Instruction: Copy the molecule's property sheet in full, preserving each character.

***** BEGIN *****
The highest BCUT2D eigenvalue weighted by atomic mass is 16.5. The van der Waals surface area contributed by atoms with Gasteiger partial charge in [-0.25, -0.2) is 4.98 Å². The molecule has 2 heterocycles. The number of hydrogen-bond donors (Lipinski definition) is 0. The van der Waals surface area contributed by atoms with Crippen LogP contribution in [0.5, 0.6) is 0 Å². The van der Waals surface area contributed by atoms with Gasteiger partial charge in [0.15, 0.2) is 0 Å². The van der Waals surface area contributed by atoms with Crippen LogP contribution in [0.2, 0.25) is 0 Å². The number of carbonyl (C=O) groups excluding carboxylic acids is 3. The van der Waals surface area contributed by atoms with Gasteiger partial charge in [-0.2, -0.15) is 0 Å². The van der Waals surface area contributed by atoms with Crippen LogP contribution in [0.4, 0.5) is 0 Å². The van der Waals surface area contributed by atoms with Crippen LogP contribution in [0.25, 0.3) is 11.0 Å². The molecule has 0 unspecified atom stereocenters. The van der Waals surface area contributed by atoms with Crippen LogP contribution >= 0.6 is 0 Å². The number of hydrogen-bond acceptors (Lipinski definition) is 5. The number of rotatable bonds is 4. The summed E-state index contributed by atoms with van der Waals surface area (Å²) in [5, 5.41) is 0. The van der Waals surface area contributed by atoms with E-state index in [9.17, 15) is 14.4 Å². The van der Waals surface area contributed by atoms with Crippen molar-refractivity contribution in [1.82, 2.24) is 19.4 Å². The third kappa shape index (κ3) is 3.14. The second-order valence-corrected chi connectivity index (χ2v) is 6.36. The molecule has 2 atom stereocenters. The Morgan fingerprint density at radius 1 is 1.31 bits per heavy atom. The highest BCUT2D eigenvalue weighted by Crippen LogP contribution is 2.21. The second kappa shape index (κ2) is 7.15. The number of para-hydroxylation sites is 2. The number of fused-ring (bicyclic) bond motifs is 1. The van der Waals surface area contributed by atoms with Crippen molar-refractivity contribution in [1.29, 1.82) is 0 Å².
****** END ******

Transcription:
The highest BCUT2D eigenvalue weighted by atomic mass is 16.5. The van der Waals surface area contributed by atoms with Gasteiger partial charge in [-0.25, -0.2) is 4.98 Å². The molecule has 2 heterocycles. The number of hydrogen-bond donors (Lipinski definition) is 0. The van der Waals surface area contributed by atoms with Crippen LogP contribution in [0.5, 0.6) is 0 Å². The van der Waals surface area contributed by atoms with Gasteiger partial charge in [0.15, 0.2) is 0 Å². The van der Waals surface area contributed by atoms with Crippen LogP contribution in [0.2, 0.25) is 0 Å². The number of carbonyl (C=O) groups excluding carboxylic acids is 3. The van der Waals surface area contributed by atoms with Gasteiger partial charge in [-0.2, -0.15) is 0 Å². The van der Waals surface area contributed by atoms with Crippen LogP contribution in [0.4, 0.5) is 0 Å². The van der Waals surface area contributed by atoms with Crippen LogP contribution in [0.25, 0.3) is 11.0 Å². The molecule has 0 unspecified atom stereocenters. The van der Waals surface area contributed by atoms with Crippen LogP contribution >= 0.6 is 0 Å². The number of hydrogen-bond acceptors (Lipinski definition) is 5. The number of rotatable bonds is 4. The summed E-state index contributed by atoms with van der Waals surface area (Å²) in [5, 5.41) is 0. The van der Waals surface area contributed by atoms with E-state index in [9.17, 15) is 14.4 Å². The van der Waals surface area contributed by atoms with Crippen molar-refractivity contribution in [1.82, 2.24) is 19.4 Å². The third kappa shape index (κ3) is 3.14. The second-order valence-corrected chi connectivity index (χ2v) is 6.36. The molecule has 2 atom stereocenters. The Morgan fingerprint density at radius 1 is 1.31 bits per heavy atom. The highest BCUT2D eigenvalue weighted by Crippen LogP contribution is 2.21. The second kappa shape index (κ2) is 7.15. The number of para-hydroxylation sites is 2. The number of fused-ring (bicyclic) bond motifs is 1. The van der Waals surface area contributed by atoms with Crippen molar-refractivity contribution in [1.29, 1.82) is 0 Å².